HomeNewsRuwa man seeks to bar housing co-op from selling stands

Ruwa man seeks to bar housing co-op from selling stands

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A RUWA man, Ambition Mberikunashe, has filed an urgent High Court application seeking an interdict order to stop Solomon Mujuru Housing Co-operative from selling its residential stands to the public describing the transactions as illegal.

Charles Laiton

In his application filed under case number 7419/14, Mberikunashe cited Oswald Gwanzura and Solomon Mujuru Housing Co-operative as first and second respondents, respectively.

Mberikunashe said he was seeking to interdict the respondents from developing and selling stands from Solomio Hofmoor Estate in Ruwa as the latter did not have a mandate to do so and that their actions were prejudicial to his interest.

He said sometime in January this year, the government, through the Ministry of Local Government, Public Works and National Housing, allocated Solomio Hofmoor Estate to five co-operatives — Solomon Mujuru Housing Co-operative, Civil Servants Housing Trust, Shingiriro Housing Co-operative, Vaduku Forum Housing Co-operative and War Vets Housing Co-operative.

He said the above-mentioned co-operatives were allotted 1 000 stands each which were to be allocated to their members.

Having allocated Solomio Hofmoor Estate to the mentioned beneficiaries, the government then appointed Glorious Properties as the sole developer of the area and that they thereafter would allocate stands to the beneficiary co-operatives.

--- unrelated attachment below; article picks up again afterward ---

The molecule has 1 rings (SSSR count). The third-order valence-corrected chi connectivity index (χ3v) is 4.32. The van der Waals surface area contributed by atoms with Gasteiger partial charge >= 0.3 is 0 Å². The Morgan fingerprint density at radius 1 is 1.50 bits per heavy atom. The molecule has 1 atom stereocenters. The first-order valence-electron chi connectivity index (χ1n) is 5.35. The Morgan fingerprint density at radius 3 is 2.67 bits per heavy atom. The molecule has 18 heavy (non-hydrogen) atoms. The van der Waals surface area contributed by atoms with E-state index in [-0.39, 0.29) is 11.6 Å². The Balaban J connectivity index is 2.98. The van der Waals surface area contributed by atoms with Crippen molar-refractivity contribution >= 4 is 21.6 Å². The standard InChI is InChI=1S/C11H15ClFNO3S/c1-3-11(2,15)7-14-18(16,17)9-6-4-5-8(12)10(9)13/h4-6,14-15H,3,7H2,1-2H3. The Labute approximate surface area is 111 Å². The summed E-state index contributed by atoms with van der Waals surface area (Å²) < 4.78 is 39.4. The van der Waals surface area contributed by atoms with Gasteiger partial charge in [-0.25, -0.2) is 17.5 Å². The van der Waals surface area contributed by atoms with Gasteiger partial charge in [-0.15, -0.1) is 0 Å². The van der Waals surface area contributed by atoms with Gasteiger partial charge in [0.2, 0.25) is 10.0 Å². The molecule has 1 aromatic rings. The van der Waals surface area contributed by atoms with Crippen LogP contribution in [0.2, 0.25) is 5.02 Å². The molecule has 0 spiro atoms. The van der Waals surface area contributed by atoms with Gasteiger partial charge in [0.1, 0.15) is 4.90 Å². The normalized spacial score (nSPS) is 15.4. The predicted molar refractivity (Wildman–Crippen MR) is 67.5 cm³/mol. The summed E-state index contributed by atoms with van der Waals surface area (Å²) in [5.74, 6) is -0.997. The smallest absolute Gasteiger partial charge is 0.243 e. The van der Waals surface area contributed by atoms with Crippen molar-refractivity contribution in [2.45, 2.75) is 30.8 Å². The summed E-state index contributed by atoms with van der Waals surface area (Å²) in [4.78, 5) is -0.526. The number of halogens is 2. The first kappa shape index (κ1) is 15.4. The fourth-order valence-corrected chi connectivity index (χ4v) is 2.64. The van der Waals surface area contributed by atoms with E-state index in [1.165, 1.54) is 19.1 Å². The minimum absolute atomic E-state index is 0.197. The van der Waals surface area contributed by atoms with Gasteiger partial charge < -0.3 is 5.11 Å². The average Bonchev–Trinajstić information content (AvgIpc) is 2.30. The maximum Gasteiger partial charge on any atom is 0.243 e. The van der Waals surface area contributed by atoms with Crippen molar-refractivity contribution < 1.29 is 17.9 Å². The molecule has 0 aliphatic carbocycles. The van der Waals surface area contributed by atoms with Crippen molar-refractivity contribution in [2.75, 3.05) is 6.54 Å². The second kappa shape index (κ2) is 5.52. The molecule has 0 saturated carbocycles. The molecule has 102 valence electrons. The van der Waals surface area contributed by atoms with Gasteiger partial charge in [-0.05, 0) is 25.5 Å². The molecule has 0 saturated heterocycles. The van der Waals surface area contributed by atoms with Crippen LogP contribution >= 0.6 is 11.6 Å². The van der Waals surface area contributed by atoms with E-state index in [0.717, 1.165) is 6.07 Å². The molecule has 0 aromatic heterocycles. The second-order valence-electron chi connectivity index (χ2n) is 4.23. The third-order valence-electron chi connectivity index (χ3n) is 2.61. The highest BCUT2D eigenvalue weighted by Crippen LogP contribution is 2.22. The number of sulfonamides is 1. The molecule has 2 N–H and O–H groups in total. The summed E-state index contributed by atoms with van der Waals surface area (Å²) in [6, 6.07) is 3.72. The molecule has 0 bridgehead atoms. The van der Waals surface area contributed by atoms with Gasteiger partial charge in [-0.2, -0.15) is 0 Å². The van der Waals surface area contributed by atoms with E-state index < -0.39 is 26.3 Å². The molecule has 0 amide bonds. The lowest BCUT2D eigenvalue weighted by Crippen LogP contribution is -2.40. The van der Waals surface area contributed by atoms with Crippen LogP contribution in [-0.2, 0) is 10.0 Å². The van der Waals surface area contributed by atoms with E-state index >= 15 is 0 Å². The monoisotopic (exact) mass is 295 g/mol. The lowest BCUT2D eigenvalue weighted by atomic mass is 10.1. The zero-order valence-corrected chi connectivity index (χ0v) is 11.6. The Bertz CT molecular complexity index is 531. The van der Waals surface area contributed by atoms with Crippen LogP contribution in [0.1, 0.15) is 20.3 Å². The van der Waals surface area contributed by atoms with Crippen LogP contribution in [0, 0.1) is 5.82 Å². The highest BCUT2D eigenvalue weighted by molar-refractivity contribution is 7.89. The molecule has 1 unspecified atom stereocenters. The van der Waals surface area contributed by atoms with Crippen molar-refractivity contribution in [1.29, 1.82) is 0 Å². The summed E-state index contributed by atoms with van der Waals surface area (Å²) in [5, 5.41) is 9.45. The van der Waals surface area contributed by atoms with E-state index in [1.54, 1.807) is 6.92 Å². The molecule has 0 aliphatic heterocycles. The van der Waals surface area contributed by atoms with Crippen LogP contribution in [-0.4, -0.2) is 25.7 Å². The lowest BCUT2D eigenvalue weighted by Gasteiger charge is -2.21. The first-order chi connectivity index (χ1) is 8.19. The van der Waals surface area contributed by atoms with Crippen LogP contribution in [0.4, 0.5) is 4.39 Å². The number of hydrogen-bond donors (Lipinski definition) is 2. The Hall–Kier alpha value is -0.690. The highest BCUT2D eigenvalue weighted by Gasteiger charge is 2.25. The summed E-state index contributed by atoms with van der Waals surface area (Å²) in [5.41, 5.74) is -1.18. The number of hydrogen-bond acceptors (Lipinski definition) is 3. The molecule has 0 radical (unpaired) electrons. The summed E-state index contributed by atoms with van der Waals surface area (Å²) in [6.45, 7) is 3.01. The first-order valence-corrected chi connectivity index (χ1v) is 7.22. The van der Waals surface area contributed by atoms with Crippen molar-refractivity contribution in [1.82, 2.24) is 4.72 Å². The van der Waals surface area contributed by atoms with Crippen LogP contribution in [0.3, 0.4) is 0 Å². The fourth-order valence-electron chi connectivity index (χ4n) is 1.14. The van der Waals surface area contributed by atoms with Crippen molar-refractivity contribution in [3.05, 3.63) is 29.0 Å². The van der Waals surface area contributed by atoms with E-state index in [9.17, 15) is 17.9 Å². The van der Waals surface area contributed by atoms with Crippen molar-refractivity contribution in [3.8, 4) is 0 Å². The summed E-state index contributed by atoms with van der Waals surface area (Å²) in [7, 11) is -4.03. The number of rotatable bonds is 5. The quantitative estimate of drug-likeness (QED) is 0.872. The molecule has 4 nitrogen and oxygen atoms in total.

However, in breach of this government directive, the respondents, Mberikunashe said, allegedly took it upon themselves to develop the area after which they proceeded to sell stands to other people illegally.

“The move is illegal for the reasons that the respondents have no authority to effect any developments on the land in question,” Mberikunashe said.

“The way they are developing the area is substandard as some stands are being pegged under power lines and by selling stands to people who were not identified by the government, the respondents are prejudicing the actual beneficiaries identified by the government.

“If the respondents are not interdicted by way of an interlocutory interdict, they will proceed to sell the whole land to the prejudice of other beneficiaries.”

The matter is yet to be allocated a judge for hearing.

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